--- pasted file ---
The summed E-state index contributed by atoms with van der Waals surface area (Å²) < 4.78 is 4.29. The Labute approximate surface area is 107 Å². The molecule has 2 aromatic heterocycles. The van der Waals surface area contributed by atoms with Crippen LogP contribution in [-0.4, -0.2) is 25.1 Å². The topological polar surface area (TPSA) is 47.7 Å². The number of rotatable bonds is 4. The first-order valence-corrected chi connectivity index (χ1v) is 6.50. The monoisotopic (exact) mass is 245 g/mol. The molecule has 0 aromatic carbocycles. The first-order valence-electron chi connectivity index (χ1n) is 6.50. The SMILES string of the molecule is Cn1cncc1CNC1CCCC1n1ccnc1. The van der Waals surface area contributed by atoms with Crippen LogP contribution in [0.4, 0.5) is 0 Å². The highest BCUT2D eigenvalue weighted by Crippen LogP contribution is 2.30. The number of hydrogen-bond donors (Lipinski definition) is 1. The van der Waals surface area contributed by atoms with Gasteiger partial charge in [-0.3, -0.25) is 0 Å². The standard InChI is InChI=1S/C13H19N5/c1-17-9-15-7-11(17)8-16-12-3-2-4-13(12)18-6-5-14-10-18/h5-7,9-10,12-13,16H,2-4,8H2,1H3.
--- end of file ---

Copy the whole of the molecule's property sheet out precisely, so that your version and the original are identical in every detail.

The summed E-state index contributed by atoms with van der Waals surface area (Å²) < 4.78 is 4.29. The Labute approximate surface area is 107 Å². The molecule has 2 aromatic heterocycles. The van der Waals surface area contributed by atoms with Crippen LogP contribution in [-0.4, -0.2) is 25.1 Å². The topological polar surface area (TPSA) is 47.7 Å². The number of rotatable bonds is 4. The first-order valence-corrected chi connectivity index (χ1v) is 6.50. The monoisotopic (exact) mass is 245 g/mol. The molecule has 0 aromatic carbocycles. The first-order valence-electron chi connectivity index (χ1n) is 6.50. The SMILES string of the molecule is Cn1cncc1CNC1CCCC1n1ccnc1. The van der Waals surface area contributed by atoms with Crippen LogP contribution in [0.4, 0.5) is 0 Å². The highest BCUT2D eigenvalue weighted by Crippen LogP contribution is 2.30. The number of hydrogen-bond donors (Lipinski definition) is 1. The van der Waals surface area contributed by atoms with Gasteiger partial charge in [-0.3, -0.25) is 0 Å². The standard InChI is InChI=1S/C13H19N5/c1-17-9-15-7-11(17)8-16-12-3-2-4-13(12)18-6-5-14-10-18/h5-7,9-10,12-13,16H,2-4,8H2,1H3.